I’ve always been obsessed with asking questions. As a kid my mother promised that she would always answer all my questions, a promise I’m sure she regretted. So much so that one Christmas she bought me encyclopedia called Tell Me the Answers. Basically, because she could get the book to answer for her. I was a strange child too, because I refused to read any fantasy books. In our reading scheme in school we had the book, The Princess and the Giant. I refused to read this as there were no giants. So the encyclopedia was a way of getting me to read.
I was so much of a geek that my favourite programmes were Johnny Ball’s Think of a Number and Tomorrow’s World. Now that is seriously sad. One of my most cherished childhood memories was my Uncle baby sitting and making copper sulphate crystals with my new chemistry set. My younger sister ate my chemistry set soon afterwards and had to go to A&E. A serious crime in my eyes at least.
All this sort of thing has influenced how I see the world around me and how I interact with my kids. If we watch a nature programme like Africa, they are saying, ‘Ahhh don’t those baby ostriches look cute’. I say, ‘Obviously there must be some survival advantage for those fluffy feathers’. The cuteness is lost on me entirely. The other advice I could give is never go to the Zoo with me. Everyone else is saying how cute the chimps are and I’m banging on about the evolution of opposable thumbs.
Last year I went camping with my son and we went for a nature walk. One game we play is to pick flowers and count their petals and then the leaves underneath. If you could the petals and divide them by the number of leaves underneath you nearly always get the same result. It’s 8/5 or 5/3 or 13/8 all equalling around 1.6. This is called the Golden Ratio. We find it everywhere in nature, we even took a ruler out with us to measure the distance of twigs branching out. Guess what the ratio is 1.6. Perhaps the most annoying thing I have ever done with this was a few months ago. My wife brought home some sunflowers from Morrisons. Everyone said how beautiful they were, I wasn’t that bothered the aesthetics. What I was bothered about was the fact that if you look at a sunflower you can see a spiral shape in the Golden Ratio. My wife has no interest in science so said, ‘Oh God not that stupid number thing again.’
But what has worried me about my science obsession happened last year. We were camping and it rained all day, so we decided to go to the pool near the campsite. This pool had a wave machine and the lifeguard announced, the waves are now on. All the kids rushed to the side of the pool where the waves were the highest. My son said these waves are rubbish they aren’t curing like the beach. The next time they switched the waves on we went to the shallow end where they were curing. ‘Look at the shape of that curling wave I said. what does it look like?’ My son being on the ball replied, ‘It’s that same spiral again’. I then took it too far by saying that in high school you use a wave machine to study light waves and even light has that same ratio. I realised I took it too far when I saw a woman next to me shaking her head in despair. I get very excited about things like this.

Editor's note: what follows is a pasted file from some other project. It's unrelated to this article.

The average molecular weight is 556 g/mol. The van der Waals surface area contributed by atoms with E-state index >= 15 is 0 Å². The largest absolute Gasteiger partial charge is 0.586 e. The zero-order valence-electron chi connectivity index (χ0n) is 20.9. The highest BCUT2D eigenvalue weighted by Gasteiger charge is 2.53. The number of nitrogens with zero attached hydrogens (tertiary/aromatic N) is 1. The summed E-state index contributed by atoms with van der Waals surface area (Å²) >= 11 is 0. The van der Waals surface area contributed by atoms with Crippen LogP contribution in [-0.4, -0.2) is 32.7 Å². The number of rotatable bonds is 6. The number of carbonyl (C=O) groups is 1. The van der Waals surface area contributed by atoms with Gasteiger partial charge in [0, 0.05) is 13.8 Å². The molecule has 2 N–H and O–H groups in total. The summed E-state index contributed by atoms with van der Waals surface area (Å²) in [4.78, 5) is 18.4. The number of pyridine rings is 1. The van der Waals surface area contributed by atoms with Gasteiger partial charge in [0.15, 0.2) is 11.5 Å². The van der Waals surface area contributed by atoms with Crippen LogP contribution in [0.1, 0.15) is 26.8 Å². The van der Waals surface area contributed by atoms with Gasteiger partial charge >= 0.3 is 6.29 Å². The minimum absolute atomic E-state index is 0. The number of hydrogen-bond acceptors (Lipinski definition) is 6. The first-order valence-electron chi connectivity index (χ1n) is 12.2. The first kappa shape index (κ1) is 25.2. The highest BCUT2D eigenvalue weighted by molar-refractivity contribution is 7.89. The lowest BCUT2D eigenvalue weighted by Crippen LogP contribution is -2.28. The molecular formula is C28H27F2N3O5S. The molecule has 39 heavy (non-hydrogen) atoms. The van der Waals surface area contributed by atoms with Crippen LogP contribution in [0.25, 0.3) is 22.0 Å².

The truth is that billions of things in our universe share this same ratio, storm systems, the DNA helix, everything to the spirals of our own galaxy all of it is in that same ratio. If you look at the bones in your hand they are in this ratio as are the bones in your arm, everything, everything that is beautiful that is. The great architecture of cathedrals or the beauty of paintings. Everything beautiful is in this ratio. Even twitter and other websites are set to this ratio because it easy for us to use.
People often think that science takes away mystery and spoils things. Not so. The more we know about our universe the more beautiful it becomes. In my biology degree one of my specializations was reproductive physiology, now there’s a good chat up line. When my son was born the fact that I knew about self assembly and embryology enhanced the wonder of his birth, it is no way took anything away. The Oxford biologist Ard Louis shows in his work on self assembly how life assembles itself like a child in the womb. Far from being a random process underlying life are these maths formulas that cause us to be. Like the Psalm says, ‘You knit me together in my mother’s womb’.
Underlying all nature are simple maths equations that we are naturally drawn towards. Everything from our galaxy to a flower to a beautiful face, we are naturally drawn towards. Why? There are just two answers:
1: That’s just the way it is, the question why is an invalid question.
2: There is some kind of intelligence behind these maths equations and beauty is a form of communication.
My natural curiosity is always suspicious of stop answers like answer 1. An answer that stops us thinking about the problem any further. Answer 1 in saying that the why question is invalid is simply telling me not to think about something, to shut down that natural curiosity. I don’t like that. I am drawn to the second answer because it seems to make more logical sense.
Years ago I read the book, Planet of the Apes. In the book the scientist decided that when they met the alien race they would only be able to show their intelligence through maths. They would show that they were an intelligent species by drawing a pythagorean triangle. All other communication is dependant on language and if you landed on an alien planet you would share no common language. The only universal language is that of maths. So it would make sense for an intelligence far greater than our own to communicate with us through maths.
We are drawn to beauty because it is through beauty laid down in every aspect of our universe we see the Word of God.